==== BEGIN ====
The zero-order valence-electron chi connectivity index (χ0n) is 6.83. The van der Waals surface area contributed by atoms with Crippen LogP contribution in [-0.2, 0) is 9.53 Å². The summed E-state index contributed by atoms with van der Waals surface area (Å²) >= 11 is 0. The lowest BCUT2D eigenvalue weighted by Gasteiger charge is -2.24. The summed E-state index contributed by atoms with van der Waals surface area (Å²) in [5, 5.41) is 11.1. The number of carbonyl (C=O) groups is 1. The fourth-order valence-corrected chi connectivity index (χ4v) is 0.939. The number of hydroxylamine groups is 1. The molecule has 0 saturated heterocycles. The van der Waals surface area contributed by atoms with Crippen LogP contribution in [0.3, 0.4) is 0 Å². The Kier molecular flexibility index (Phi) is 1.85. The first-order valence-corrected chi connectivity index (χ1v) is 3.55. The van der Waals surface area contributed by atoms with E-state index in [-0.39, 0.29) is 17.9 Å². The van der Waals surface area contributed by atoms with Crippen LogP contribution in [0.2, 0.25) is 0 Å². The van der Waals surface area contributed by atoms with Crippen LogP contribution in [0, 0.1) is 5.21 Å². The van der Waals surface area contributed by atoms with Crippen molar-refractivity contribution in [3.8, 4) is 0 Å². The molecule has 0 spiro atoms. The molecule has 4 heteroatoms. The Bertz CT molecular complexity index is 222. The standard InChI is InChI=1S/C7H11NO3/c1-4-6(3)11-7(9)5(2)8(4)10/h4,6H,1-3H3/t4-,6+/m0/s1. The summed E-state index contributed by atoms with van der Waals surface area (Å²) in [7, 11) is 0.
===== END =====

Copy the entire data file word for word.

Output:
The zero-order valence-electron chi connectivity index (χ0n) is 6.83. The van der Waals surface area contributed by atoms with Crippen LogP contribution in [-0.2, 0) is 9.53 Å². The summed E-state index contributed by atoms with van der Waals surface area (Å²) >= 11 is 0. The lowest BCUT2D eigenvalue weighted by Gasteiger charge is -2.24. The summed E-state index contributed by atoms with van der Waals surface area (Å²) in [5, 5.41) is 11.1. The number of carbonyl (C=O) groups is 1. The fourth-order valence-corrected chi connectivity index (χ4v) is 0.939. The number of hydroxylamine groups is 1. The molecule has 0 saturated heterocycles. The van der Waals surface area contributed by atoms with Crippen LogP contribution in [0.3, 0.4) is 0 Å². The Kier molecular flexibility index (Phi) is 1.85. The first-order valence-corrected chi connectivity index (χ1v) is 3.55. The van der Waals surface area contributed by atoms with E-state index in [-0.39, 0.29) is 17.9 Å². The van der Waals surface area contributed by atoms with Crippen LogP contribution in [0.2, 0.25) is 0 Å². The van der Waals surface area contributed by atoms with Crippen LogP contribution in [0, 0.1) is 5.21 Å². The van der Waals surface area contributed by atoms with Crippen molar-refractivity contribution in [3.8, 4) is 0 Å². The molecule has 0 spiro atoms. The molecule has 4 heteroatoms. The Bertz CT molecular complexity index is 222. The standard InChI is InChI=1S/C7H11NO3/c1-4-6(3)11-7(9)5(2)8(4)10/h4,6H,1-3H3/t4-,6+/m0/s1. The summed E-state index contributed by atoms with van der Waals surface area (Å²) in [7, 11) is 0.